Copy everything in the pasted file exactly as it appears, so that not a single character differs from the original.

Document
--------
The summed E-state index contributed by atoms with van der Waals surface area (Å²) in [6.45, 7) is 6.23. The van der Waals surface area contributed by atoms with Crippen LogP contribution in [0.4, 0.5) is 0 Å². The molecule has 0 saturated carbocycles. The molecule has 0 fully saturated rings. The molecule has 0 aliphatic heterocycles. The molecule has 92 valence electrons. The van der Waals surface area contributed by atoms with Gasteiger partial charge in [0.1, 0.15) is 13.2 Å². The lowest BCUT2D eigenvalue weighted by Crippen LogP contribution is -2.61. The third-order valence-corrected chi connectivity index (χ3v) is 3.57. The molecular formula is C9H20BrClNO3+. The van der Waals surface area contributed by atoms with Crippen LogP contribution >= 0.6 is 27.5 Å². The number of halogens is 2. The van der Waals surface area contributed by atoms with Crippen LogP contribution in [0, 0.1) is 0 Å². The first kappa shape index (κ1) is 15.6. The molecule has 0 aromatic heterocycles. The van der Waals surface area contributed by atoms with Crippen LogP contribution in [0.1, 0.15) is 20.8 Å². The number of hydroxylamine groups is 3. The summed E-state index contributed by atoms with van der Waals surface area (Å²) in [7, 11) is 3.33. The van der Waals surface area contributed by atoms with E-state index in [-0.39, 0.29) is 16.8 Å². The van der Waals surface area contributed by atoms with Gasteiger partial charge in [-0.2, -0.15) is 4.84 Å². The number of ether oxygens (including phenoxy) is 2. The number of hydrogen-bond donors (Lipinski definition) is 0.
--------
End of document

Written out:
The summed E-state index contributed by atoms with van der Waals surface area (Å²) in [6.45, 7) is 6.23. The van der Waals surface area contributed by atoms with Crippen LogP contribution in [0.4, 0.5) is 0 Å². The molecule has 0 saturated carbocycles. The molecule has 0 fully saturated rings. The molecule has 0 aliphatic heterocycles. The molecule has 92 valence electrons. The van der Waals surface area contributed by atoms with Gasteiger partial charge in [0.1, 0.15) is 13.2 Å². The lowest BCUT2D eigenvalue weighted by Crippen LogP contribution is -2.61. The third-order valence-corrected chi connectivity index (χ3v) is 3.57. The molecular formula is C9H20BrClNO3+. The van der Waals surface area contributed by atoms with Crippen LogP contribution >= 0.6 is 27.5 Å². The number of halogens is 2. The van der Waals surface area contributed by atoms with Crippen LogP contribution in [0, 0.1) is 0 Å². The first kappa shape index (κ1) is 15.6. The molecule has 0 aromatic heterocycles. The van der Waals surface area contributed by atoms with Crippen LogP contribution in [0.1, 0.15) is 20.8 Å². The number of hydroxylamine groups is 3. The summed E-state index contributed by atoms with van der Waals surface area (Å²) in [7, 11) is 3.33. The van der Waals surface area contributed by atoms with E-state index in [-0.39, 0.29) is 16.8 Å². The van der Waals surface area contributed by atoms with Gasteiger partial charge in [-0.2, -0.15) is 4.84 Å². The number of ether oxygens (including phenoxy) is 2. The number of hydrogen-bond donors (Lipinski definition) is 0.